CD1 English and then some
Track 1. Where the Wild Wall Barley Grows ©/Allie Cain's Rant ©
While on Tour in the 60's & 70's I noticed how many bomb sites there were around Northumberland, and that the only thing that seemed to grow on these was Wild or Wall Barley; the grass that kids pull the head off & throw at friends and it would stick to their jumpers.
Allie Cain is a charming and friendly young lady living on the Isle of Man. We met whilst our morris side was on a dance tour back in 2011, and Allie and I sat and chatted into the early hours in the boys common room of the local school where we were staying.
Track 2. Tom Schonfeld ©
Tom was a caretaker for Honeywell Computers when I worked there as a computer engineer.
I liked the name so much that after reading Terry Coleman's book 'The Railway Navvies' and I began to write songs around their culture, I used his name for the main character in the song.
Track 3. Romany Rye ©.
Another song about Romanies written 30 plus years ago. I intended many of these songs to be part of a roadshow, so the style of this one fitted the theme at the time.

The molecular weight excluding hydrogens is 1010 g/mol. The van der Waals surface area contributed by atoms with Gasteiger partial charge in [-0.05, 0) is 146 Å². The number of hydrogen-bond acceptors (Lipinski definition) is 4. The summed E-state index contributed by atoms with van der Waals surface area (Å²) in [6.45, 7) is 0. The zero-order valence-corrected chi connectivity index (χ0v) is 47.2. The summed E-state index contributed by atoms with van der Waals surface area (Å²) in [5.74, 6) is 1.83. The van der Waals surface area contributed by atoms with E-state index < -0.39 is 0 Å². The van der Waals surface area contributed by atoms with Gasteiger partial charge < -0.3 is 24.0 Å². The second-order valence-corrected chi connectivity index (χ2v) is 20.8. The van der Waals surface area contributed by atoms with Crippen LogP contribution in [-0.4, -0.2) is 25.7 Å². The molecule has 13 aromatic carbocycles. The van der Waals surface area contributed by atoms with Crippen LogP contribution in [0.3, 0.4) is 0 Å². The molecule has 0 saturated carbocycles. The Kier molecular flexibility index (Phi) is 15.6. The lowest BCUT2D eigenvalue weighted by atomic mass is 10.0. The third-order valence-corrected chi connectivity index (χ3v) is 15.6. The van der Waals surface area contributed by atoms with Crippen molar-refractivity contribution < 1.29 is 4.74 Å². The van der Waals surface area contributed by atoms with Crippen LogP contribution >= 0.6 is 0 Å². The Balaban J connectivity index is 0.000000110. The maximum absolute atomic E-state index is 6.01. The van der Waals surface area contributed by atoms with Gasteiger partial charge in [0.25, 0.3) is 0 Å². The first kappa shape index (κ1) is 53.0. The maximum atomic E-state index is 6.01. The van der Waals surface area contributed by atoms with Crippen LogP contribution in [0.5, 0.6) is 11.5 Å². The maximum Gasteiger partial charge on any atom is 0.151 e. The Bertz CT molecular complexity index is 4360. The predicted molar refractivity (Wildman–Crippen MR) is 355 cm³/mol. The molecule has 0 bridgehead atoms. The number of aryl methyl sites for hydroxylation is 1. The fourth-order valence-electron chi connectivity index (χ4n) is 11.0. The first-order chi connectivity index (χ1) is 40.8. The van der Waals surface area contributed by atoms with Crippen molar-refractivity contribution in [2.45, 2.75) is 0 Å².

Track 4. Daunse Voirrey/ Wireless Ridge ©.
Daunse Voirrey translates from the Manx to 'Val's Dance'. A dear friend who is also Manx and the choreographer for Old Mother Redcaps.
I wrote Wireless Ridge out of respect for the soldiers who took part in the battle for the Falklands Isles there.
Track 5. Loco Whistle ©.
I felt the need to write about the railway navvies from the perspective of the wife left behind, as the labourer turned navvy followers the higher pay and the next stretch of line.
The song had lain dormant waiting for a female voice to sing it, and this was the first song that Janice Miller & I worked on. Her singing is exactly what I had been hoping for, and the whole arrangement satisfied a 35 year dream.
Thank you Janice.
Track 6. Unknown Shore.(arr Timpany/Miller)
A poem written by Elizabeth Clark Hardy (1849-1929) in Winsconsin USA. She was a well known poetess and her poem has been read at the funerals of two presidents.
Having been moved by the poem I found a tune came to my mind, and it fits beautifully with Janice Miller's emotive singing.
Track 7. Car ny Ferrishyn/ Car ny Rankee
Two Manx tunes for dance. The first means Faerie Dance and the second Dance of the Stranger but the stranger is assumed to be a Frenchman since the French weren't too popular on the Island at one time.
Track 8. The Burning Stuble Fields ©.
An engimatic love song which I wrote in the 70's for a lost friend.
Track 9. The Seeds of Love
The first song collected by Cecil Sharp when he overheard his gardener singing it.
It's written in flower symbolism which we still use today without realising.
Red rose is love, violet: modesty, lily: virtue, pink (carnation): courtesy, rue: regret/rue, thyme: chastity.
The gardener in the song is also the singer's conscience.
Track 10. Miller's Hornpipe ©
Written as a 'thank you' for all the hard work put in by my friend Janice Miller.